The Reserve Bank of India left the benchmark repo rate unchanged at 4.0% despite weaker inflation.
Strengthening economic activity and the government’s expansionary fiscal policy reduced the urgency for additional monetary stimulus.
The Reserve Bank of India (RBI) opted to leave its benchmark repo and reverse repo rates unchanged at 4.0% and 3.35% (chart 1), respectively, following the February 3–5 Monetary Policy Committee (MPC) meeting. We had expected a 50 basis point cut on the back of significantly weaker inflationary pressures and a still-challenging economic environment. Nonetheless, the MPC maintained an accommodative policy stance and pointed out that it would be continued as long as necessary to revive growth on a durable basis. The RBI also pledged to continue providing ample liquidity to the banking system through various facilities, yet it opted not to provide additional bond market measures.
The MPC’s policy decision was justified by an improving economic outlook. RBI Governor Shaktikanta Das noted that the Indian economy is recovering with stronger consumer confidence and energy demand indicating a broadening rebound. The RBI forecasts that India’s real GDP will expand by 10.5% in fiscal year 2021–22 (April–March), a sharp reversal from the current fiscal year performance that the National Statistics Office estimates to be -7.7% y/y. While we assess that somewhat looser monetary conditions would be helpful in supporting the nascent recovery, the government’s expansionary fiscal policy unveiled in the Union Budget 2021–22 on February 1 reduced the need for immediate monetary response. Indeed, the MPC pointed out that the budget announcements regarding capital outlays in various sectors will help accelerate India’s economic growth momentum.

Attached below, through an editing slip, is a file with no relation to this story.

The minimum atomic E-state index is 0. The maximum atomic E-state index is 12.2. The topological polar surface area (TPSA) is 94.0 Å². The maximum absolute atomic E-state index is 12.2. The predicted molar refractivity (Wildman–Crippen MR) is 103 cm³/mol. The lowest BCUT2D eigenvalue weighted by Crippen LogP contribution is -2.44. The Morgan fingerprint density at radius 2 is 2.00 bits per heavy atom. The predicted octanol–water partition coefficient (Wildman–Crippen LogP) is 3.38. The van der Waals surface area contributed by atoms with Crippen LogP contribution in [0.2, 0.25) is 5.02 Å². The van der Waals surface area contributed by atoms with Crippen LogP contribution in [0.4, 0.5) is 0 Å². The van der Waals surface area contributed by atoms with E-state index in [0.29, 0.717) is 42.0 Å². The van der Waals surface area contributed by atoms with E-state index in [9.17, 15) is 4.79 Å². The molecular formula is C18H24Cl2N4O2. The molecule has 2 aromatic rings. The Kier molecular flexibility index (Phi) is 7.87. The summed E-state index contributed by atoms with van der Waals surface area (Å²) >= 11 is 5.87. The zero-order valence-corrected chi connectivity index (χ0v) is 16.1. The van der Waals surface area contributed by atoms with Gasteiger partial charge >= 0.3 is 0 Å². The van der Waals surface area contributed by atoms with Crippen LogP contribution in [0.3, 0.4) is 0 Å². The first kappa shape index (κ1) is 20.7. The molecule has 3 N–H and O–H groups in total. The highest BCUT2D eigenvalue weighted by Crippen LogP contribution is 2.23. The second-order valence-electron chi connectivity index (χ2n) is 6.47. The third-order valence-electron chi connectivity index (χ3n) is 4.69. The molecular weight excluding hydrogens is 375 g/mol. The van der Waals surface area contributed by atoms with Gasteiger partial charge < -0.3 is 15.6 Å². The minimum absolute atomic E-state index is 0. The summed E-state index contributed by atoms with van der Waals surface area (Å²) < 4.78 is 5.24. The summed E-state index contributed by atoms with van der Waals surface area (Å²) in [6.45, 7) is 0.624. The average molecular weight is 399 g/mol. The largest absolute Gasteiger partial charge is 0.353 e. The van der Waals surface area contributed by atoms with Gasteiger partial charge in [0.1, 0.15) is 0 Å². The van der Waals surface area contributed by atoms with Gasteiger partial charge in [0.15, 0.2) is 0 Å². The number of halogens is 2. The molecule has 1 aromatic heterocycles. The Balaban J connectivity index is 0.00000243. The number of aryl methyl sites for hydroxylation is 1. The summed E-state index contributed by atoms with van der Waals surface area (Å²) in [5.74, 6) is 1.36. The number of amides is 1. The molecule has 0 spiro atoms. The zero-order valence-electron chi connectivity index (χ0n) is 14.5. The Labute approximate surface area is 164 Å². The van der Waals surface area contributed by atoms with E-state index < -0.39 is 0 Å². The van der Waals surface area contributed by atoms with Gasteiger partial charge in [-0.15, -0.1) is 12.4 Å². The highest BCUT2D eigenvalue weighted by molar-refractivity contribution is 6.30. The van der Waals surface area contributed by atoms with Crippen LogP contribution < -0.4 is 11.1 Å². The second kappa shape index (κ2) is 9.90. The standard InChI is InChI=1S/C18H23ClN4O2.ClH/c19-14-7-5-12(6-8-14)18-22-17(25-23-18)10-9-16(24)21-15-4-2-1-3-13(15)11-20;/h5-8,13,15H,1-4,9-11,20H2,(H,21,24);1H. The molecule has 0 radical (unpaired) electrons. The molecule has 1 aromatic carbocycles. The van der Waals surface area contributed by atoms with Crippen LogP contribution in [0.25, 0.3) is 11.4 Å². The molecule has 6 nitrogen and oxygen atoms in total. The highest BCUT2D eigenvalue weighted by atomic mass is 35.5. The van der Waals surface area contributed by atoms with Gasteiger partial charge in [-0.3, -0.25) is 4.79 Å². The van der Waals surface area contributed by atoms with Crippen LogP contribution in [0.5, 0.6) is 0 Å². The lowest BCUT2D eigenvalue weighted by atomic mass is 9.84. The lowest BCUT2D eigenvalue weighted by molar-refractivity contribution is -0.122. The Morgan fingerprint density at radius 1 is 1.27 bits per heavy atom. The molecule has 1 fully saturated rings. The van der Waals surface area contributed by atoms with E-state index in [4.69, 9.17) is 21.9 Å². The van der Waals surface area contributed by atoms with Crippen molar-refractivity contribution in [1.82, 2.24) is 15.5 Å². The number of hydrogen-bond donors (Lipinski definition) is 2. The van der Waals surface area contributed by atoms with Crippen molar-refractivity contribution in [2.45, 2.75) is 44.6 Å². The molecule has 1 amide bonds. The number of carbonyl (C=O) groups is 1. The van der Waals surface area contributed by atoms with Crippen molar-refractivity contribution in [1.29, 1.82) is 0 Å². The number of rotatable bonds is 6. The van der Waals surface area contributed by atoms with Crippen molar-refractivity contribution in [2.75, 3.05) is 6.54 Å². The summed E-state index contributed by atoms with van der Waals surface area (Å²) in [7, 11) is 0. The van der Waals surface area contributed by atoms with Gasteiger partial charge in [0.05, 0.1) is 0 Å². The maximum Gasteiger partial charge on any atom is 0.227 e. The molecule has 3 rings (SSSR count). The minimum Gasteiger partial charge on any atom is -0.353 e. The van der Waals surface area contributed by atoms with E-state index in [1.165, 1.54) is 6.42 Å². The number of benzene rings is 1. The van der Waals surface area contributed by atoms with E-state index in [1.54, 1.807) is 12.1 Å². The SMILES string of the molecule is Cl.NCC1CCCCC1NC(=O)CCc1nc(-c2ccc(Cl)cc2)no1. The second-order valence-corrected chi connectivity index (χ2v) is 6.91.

With the economic recovery gaining traction, we assess that the MPC turned its full attention to its primary goal of price stability. India’s inflation outlook has improved recently following a significant drop in headline inflation. Prices increased by 4.6% y/y in December (chart 1 again) compared with the October peak of 7.6%; therefore, inflation is now comfortably within the RBI’s 2–6% target range. Nevertheless, with food being a significant part of the Indian consumption basket and the Southwest monsoon (June–September) rainfall having a large impact on food prices, the inflation outlook is surrounded by significant uncertainty. Additionally, the MPC pointed to other inflation risks, such as higher industrial raw material prices and international crude oil prices, and highlighted that core inflation—CPI inflation excluding food and fuel—remains elevated at 5.5% y/y. The RBI forecasts headline inflation to hover around 5% y/y over the next year; we foresee price pressures to be somewhat more moderate, averaging 4.2% y/y in 2021 before accelerating to slightly above 5% y/y in 2022.
The RBI’s next monetary policy meeting is scheduled for April 5–7. We now forecast that the central bank will stay on hold in 2021, paying close attention to the strength of the economic recovery and inflationary developments. Nevertheless, should the economy face renewed softness, the RBI would have sufficient policy space left to stimulate the economy further.
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